Just with this title, I can hear some people cheering (and a few showing their disappointment in me), however, I may be disappointing most to the true believers (in CAM) by the time I am done.
If you know me, you know I am a very evidence-based-medicine person. I love facts and am skeptical about new information until it is proven and I’m not even from Missouri (I’m working on a long, two-part Rambling on the idea of searching for truth). I have been very skeptical of CAM (“complimentary” and alternative medicine) and for a good reason. It often fails the tests to see if it works. For example, back when I worked for Mayo Clinic, there was a big market for Omega-3 oils with the claims of reversing memory problems or even Alzheimer’s Disease. Our (neurology) department (and our department was considered # 1 in the country at the time) did a very good study to look at the role of Omega-3 oils in Alzheimer’s Disease. The study was double blinded (neither the patient or the doctor knows who is getting the real Omega-3) and the study was of a long duration (I think 5 years) with a large patient population. In the end, the Omega-3 showed no benefit. But that didn’t slow down the supplement companies from continuing to market it for dementia. There are no peer-review studies for the so-called “jelly fish derived” memory supplement that I know of (and I’ve looked), although their commercials imply there is.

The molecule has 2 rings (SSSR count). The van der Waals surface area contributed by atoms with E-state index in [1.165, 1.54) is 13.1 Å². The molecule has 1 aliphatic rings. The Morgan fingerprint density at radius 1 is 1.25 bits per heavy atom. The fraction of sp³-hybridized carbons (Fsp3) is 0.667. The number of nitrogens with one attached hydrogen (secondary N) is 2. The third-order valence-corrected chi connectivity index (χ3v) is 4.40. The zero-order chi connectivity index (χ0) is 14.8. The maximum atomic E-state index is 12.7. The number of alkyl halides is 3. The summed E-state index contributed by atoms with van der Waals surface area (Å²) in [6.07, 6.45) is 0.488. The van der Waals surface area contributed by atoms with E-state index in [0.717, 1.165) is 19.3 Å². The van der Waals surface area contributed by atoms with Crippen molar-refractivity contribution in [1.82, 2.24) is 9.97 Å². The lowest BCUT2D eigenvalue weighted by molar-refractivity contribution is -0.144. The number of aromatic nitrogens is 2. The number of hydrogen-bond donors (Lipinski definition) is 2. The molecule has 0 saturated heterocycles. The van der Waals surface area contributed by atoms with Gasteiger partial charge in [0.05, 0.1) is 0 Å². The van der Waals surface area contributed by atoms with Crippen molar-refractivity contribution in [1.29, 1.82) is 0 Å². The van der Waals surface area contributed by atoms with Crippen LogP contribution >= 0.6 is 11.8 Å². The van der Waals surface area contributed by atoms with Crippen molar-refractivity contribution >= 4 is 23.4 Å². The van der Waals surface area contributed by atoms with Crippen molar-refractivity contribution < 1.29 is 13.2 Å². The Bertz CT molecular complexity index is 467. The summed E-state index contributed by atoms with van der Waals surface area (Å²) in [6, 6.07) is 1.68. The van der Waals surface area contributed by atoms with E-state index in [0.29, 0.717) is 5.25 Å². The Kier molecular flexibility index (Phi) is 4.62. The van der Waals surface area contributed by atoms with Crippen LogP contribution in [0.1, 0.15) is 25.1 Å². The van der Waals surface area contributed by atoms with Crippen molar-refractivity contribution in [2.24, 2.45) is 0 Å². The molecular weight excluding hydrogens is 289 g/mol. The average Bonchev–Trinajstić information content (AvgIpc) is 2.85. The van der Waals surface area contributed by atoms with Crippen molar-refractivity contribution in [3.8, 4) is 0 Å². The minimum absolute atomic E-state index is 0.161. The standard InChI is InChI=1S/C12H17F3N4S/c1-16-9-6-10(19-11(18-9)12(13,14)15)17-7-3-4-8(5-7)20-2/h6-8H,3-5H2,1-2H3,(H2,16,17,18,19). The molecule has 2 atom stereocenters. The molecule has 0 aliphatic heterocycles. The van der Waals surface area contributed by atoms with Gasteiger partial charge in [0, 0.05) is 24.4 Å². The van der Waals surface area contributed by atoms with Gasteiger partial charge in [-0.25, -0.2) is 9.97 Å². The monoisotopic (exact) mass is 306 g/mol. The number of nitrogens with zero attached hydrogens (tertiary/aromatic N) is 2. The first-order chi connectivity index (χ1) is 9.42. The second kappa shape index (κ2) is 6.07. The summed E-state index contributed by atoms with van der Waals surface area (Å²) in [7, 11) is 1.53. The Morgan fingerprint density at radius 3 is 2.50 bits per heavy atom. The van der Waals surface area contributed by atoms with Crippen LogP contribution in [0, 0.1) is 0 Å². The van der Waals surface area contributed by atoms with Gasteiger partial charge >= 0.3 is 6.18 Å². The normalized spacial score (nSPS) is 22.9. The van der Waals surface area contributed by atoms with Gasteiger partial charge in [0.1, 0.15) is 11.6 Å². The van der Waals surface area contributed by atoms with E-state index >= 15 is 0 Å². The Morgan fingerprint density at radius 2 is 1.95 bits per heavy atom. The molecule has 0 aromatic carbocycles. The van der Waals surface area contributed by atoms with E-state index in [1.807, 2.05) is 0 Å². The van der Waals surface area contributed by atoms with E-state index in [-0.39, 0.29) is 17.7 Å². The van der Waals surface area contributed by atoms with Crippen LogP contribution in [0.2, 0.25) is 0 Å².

I believe, and believe still, just as Julie Yip Williams, in her books Unwinding the Miracle, stated, that she was not going to turn to CAM to treat her cancer not matter how desperate she becomes. . . but then she does. It does not help, in a matter of fact, it set her back.